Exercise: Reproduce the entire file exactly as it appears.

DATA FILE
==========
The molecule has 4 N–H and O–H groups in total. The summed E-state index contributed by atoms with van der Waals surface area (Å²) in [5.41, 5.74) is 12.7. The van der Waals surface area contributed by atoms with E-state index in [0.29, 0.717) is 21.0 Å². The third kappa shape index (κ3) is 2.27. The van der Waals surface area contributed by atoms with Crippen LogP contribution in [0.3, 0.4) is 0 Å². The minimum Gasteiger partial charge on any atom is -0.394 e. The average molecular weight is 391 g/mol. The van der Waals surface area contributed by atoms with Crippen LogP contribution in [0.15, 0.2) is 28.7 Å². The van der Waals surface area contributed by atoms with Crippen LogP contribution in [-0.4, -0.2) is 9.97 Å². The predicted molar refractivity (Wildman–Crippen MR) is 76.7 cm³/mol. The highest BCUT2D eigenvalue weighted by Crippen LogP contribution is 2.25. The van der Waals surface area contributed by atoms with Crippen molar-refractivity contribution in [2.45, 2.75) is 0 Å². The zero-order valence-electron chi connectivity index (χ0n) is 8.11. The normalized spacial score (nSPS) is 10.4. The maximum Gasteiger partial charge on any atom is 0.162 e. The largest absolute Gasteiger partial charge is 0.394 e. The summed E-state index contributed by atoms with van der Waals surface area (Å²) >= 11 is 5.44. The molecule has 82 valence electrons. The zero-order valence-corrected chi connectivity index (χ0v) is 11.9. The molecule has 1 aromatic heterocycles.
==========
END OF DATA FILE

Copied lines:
The molecule has 4 N–H and O–H groups in total. The summed E-state index contributed by atoms with van der Waals surface area (Å²) in [5.41, 5.74) is 12.7. The van der Waals surface area contributed by atoms with E-state index in [0.29, 0.717) is 21.0 Å². The third kappa shape index (κ3) is 2.27. The van der Waals surface area contributed by atoms with Crippen LogP contribution in [0.3, 0.4) is 0 Å². The minimum Gasteiger partial charge on any atom is -0.394 e. The average molecular weight is 391 g/mol. The van der Waals surface area contributed by atoms with Crippen LogP contribution in [0.15, 0.2) is 28.7 Å². The van der Waals surface area contributed by atoms with Crippen LogP contribution in [-0.4, -0.2) is 9.97 Å². The predicted molar refractivity (Wildman–Crippen MR) is 76.7 cm³/mol. The highest BCUT2D eigenvalue weighted by Crippen LogP contribution is 2.25. The van der Waals surface area contributed by atoms with Crippen molar-refractivity contribution in [2.45, 2.75) is 0 Å². The zero-order valence-electron chi connectivity index (χ0n) is 8.11. The normalized spacial score (nSPS) is 10.4. The maximum Gasteiger partial charge on any atom is 0.162 e. The largest absolute Gasteiger partial charge is 0.394 e. The summed E-state index contributed by atoms with van der Waals surface area (Å²) >= 11 is 5.44. The molecule has 82 valence electrons. The zero-order valence-corrected chi connectivity index (χ0v) is 11.9. The molecule has 1 aromatic heterocycles.